5. The method of recording an image of the interior of a section of an opaque plate which comprises directing penetrative radiation into said plate from a source at one side of said section, detecting at the opposite side of said plate section radiation transmittedthrough the plate, moving the detecting means back and forth and laterally along the plate section so as o scan said section, moving a light emitting device in synchronism with said detecting means over a light sensitive surface, energizing said light device in accordance with variations in the amount of transmitted radiation detected, and varyingthe energization of said light device to compensate for variations in distance between the source and the detecting means.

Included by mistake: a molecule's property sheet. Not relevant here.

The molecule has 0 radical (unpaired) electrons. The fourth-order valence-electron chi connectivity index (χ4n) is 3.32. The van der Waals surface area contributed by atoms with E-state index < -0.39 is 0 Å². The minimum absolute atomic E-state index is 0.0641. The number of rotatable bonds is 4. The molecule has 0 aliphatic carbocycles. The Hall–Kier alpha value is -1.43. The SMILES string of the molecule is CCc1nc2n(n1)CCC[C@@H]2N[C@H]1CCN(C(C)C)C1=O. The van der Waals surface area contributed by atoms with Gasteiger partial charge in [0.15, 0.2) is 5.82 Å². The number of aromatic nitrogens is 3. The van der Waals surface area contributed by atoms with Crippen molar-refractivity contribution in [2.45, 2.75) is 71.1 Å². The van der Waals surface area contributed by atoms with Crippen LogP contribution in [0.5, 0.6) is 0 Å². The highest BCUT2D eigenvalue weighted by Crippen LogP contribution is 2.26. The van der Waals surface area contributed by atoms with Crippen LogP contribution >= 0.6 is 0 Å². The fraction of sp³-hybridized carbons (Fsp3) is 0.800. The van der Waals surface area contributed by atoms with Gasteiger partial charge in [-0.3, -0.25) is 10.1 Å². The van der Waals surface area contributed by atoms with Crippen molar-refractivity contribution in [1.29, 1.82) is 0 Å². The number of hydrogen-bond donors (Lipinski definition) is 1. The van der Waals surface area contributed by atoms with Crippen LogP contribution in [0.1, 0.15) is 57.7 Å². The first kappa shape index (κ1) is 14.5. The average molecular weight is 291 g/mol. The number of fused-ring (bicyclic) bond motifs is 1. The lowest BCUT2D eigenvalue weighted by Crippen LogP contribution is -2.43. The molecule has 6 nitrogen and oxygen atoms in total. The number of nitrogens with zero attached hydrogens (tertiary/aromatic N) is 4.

6. The method of preparing a picture showing the position and thickness of irregularities in the interior of an opaque object which comprises directing a beam of penetrative radiation from a source into and through said object from one side thereof, the intensity of radiation transmitted through the object to the opposite side depending upon the density of the material in the path of the radiation, detecting at said opposite side radiation transmitted through the object, moving said source and the detecting means in synchronism over two opposite surfaces of the object, moving a marking device also in synchronism with said source over a record sheet, and actuating said marking device in accordance with variations in the intensity of detected transmitted radiation, said variations in intensity corresponding to the thickness and density of an irregularity in said object so that an image of the interior of the object is recorded on said sheet.